How do I know Jefferson would loathe our big government goobers and seek to jettison these draconian COVID19 edicts? Well, it’s principally via Thomas’ musings – musings that, for the time being, we’re still afforded the wherewithal to access; principles that also happen to have made our nation great and that used to be taught in our school system.
Plow through the following from one of our nation’s illustrious framers’ quills and try to tell me with a straight face that Jefferson wouldn’t have sought to derail our current, oppressive and unconstitutional COVID19 decrees.
- The spirit of resistance to government is so valuable on certain occasions, that I wish it to be always kept alive. It will often be exercised when wrong, but better so than not to be exercised at all. I like a little rebellion now and then. It is like a storm in the atmosphere.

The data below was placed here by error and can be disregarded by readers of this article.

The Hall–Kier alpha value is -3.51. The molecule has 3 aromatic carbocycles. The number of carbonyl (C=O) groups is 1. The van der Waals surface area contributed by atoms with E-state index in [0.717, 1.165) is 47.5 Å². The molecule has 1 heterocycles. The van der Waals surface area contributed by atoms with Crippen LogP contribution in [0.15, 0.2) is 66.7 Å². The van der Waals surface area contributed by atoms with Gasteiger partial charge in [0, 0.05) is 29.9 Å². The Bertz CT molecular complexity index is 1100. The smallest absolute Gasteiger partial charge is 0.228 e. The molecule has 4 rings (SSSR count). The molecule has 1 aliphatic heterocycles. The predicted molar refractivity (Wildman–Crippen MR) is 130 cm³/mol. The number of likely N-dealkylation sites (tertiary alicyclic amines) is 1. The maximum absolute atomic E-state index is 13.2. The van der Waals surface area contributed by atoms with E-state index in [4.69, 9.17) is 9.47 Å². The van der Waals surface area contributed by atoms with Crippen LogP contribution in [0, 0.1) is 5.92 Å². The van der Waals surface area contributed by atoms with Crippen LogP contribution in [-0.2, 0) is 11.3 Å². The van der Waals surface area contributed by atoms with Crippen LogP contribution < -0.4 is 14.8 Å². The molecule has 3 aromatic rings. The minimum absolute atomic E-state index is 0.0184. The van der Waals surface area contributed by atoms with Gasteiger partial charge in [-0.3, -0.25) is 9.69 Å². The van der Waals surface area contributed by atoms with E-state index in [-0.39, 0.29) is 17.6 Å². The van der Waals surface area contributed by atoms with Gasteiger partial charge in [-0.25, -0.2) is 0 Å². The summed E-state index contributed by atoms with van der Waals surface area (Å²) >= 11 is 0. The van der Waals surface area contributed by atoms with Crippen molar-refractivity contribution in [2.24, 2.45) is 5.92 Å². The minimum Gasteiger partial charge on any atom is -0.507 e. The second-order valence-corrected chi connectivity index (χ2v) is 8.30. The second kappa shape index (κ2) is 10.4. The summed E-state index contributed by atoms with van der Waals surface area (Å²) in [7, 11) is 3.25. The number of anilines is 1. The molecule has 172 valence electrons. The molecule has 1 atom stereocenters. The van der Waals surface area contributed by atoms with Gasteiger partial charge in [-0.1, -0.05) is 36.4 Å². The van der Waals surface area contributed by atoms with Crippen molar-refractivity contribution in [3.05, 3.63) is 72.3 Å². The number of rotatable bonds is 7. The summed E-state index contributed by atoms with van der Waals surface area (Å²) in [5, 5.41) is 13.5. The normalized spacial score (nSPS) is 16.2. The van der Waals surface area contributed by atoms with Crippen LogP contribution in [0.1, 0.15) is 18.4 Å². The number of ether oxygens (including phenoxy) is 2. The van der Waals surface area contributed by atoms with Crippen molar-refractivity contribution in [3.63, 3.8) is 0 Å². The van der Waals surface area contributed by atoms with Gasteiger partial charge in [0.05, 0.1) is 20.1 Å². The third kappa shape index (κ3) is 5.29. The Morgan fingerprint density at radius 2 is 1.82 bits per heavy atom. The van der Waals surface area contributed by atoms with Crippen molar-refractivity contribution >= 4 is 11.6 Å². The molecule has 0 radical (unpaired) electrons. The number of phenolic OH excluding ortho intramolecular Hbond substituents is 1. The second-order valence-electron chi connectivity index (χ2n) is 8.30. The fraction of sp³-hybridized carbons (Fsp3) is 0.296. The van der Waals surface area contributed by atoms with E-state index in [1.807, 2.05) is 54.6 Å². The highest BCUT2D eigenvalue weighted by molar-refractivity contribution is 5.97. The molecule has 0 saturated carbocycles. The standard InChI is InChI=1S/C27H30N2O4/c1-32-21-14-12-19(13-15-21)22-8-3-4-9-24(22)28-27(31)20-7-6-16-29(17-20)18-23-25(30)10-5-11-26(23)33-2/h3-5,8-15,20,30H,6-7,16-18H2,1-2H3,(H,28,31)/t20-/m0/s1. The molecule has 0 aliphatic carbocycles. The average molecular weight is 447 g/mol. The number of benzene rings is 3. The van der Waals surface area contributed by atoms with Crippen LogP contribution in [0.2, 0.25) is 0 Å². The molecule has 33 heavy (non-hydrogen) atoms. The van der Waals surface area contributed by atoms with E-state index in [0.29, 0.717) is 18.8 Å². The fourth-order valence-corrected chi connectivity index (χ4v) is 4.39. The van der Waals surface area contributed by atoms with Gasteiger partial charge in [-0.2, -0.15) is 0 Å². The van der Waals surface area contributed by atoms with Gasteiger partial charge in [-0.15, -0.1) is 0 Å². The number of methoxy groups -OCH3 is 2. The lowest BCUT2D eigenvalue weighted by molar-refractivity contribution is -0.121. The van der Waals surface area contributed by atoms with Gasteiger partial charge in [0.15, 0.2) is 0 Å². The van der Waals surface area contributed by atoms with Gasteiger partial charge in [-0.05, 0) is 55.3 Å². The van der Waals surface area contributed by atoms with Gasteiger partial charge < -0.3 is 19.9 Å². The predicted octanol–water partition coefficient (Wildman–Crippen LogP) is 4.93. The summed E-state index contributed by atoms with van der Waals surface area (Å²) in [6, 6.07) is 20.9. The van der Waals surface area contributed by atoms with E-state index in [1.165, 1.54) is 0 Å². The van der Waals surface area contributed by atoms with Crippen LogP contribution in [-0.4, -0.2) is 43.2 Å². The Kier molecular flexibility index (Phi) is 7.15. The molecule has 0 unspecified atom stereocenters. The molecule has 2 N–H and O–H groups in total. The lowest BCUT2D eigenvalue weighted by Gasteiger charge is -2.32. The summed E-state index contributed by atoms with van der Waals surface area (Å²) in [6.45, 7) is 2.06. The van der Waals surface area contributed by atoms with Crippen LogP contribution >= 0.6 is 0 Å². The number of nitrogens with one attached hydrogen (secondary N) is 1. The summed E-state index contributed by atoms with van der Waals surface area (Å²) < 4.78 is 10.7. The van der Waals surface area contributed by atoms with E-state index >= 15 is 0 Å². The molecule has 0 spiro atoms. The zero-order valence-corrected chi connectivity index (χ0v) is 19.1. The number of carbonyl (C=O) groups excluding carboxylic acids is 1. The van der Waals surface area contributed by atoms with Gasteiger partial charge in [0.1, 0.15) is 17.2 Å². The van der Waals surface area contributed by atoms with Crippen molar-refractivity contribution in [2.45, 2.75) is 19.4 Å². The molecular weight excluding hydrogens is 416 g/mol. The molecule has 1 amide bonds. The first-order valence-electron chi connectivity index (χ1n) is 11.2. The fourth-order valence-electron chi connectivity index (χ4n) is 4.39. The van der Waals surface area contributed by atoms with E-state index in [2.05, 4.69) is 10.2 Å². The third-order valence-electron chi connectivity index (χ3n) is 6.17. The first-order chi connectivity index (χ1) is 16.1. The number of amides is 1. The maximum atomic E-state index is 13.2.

- It is error alone which needs the support of government. Truth can stand by itself. Subject opinion to coercion: whom will you make your inquisitors?
- A free people [claim] their rights as derived from the laws of nature, and not as the gift of their chief magistrate.
- If people let the government decide what foods they eat and what medicines they take, their bodies will soon be in as sorry a state as are the souls of those who live under tyranny.
- The multiplication of public offices, increase of expense beyond income, growth and entailment of a public debt, are indications soliciting the employment of the pruning knife.
- And can the liberties of a nation be thought secure when we have removed their only firm basis, a conviction in the minds of the people that these liberties are the gift of God? That they are not to be violated but with his wrath? Indeed I tremble for my country when I reflect that God is just: that his justice cannot sleep forever.
- No freeman shall be debarred the use of arms [within his own lands or tenements].
- The principle of spending money to be paid by posterity, under the name of funding, is but swindling futurity on a large scale.